BERKELEY – As 2011 draws to a close, there are growing signs that Asia is becoming caught up in the global slowdown, dashing hopes that the region’s economies would “decouple” from the prolonged recession in Europe and America’s lackluster recovery. China’s export growth is slipping, owing to faltering demand in Europe, which has surpassed the United States as China’s largest foreign market. Indeed, China’s manufacturing activity is contracting for the first time in almost three years. Reverberations are already evident in other emerging Asian economies that depend on exports both to China-based manufacturers and to the US and Europe.
Decoupling did not occur in 2008, when exports accounted for about 45% of pan-Asian GDP (excluding Japan) and every emerging country in the region experienced a sharp contraction in growth as world trade plummeted. Nor is decoupling likely today, because exports still account for about the same share of the region’s GDP, and about 50% of these exports are still headed to developed countries.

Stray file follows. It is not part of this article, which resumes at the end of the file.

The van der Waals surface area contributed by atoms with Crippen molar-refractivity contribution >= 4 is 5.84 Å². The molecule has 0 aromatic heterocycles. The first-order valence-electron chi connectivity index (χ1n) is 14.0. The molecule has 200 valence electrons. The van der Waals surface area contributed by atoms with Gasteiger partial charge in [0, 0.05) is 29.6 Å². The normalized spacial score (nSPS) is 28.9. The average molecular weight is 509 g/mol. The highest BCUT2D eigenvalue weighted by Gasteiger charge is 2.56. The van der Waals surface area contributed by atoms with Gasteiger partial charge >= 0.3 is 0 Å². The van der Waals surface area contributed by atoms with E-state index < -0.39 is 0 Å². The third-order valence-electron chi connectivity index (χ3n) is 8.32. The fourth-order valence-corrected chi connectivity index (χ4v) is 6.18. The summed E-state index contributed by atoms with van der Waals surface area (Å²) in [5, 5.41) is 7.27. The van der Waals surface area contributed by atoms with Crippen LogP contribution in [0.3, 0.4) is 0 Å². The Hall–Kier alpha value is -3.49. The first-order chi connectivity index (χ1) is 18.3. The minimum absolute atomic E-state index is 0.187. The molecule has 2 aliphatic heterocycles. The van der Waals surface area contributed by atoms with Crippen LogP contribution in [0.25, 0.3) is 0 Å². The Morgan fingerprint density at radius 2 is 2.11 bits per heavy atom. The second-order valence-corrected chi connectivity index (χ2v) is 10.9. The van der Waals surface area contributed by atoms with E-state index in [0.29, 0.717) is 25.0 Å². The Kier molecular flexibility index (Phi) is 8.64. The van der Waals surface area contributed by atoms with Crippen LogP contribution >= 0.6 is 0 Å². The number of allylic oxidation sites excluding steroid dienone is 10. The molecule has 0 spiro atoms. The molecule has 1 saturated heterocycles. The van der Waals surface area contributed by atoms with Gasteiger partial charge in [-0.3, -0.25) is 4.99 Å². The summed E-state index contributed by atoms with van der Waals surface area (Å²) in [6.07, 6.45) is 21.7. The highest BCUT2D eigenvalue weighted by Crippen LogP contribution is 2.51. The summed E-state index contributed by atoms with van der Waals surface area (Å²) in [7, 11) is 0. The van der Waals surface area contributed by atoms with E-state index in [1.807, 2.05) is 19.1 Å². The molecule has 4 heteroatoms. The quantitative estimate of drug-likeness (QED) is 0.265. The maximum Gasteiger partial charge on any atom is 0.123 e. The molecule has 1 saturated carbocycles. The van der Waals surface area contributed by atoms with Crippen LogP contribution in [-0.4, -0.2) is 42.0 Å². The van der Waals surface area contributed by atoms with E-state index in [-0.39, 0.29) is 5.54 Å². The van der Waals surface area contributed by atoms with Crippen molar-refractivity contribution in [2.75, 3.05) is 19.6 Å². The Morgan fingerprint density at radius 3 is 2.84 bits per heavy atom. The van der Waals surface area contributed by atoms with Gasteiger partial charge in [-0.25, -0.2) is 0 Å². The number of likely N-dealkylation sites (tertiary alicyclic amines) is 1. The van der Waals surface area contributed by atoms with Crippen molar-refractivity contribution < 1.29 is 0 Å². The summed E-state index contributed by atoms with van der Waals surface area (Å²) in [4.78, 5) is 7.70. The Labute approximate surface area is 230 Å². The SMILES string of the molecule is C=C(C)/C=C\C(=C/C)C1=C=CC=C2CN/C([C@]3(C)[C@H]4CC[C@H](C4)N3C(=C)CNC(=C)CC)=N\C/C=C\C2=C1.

So the idea of decoupling appears to be a chimera. Even if the euro crisis is resolved, austerity in Europe, along with anemic growth or worse in the US, will mean a slowdown in export-dependent Asia. But Asia’s economies can still grow much faster than the developed West if they respond to prolonged stagnation by rebalancing their growth toward internal demand, especially household consumption. The good news is that these economies have substantial room for such rebalancing, as well as the policy flexibility to accomplish it.
The share of consumption in GDP in these economies fell from more than 60% in the early 1980’s to less than 50% today. In China, it is less than 40% – far below the norm for the world’s major economies and for other Asian economies at a comparable stage of development – despite nearly 7% annual average growth in China’s per capita consumption in recent years.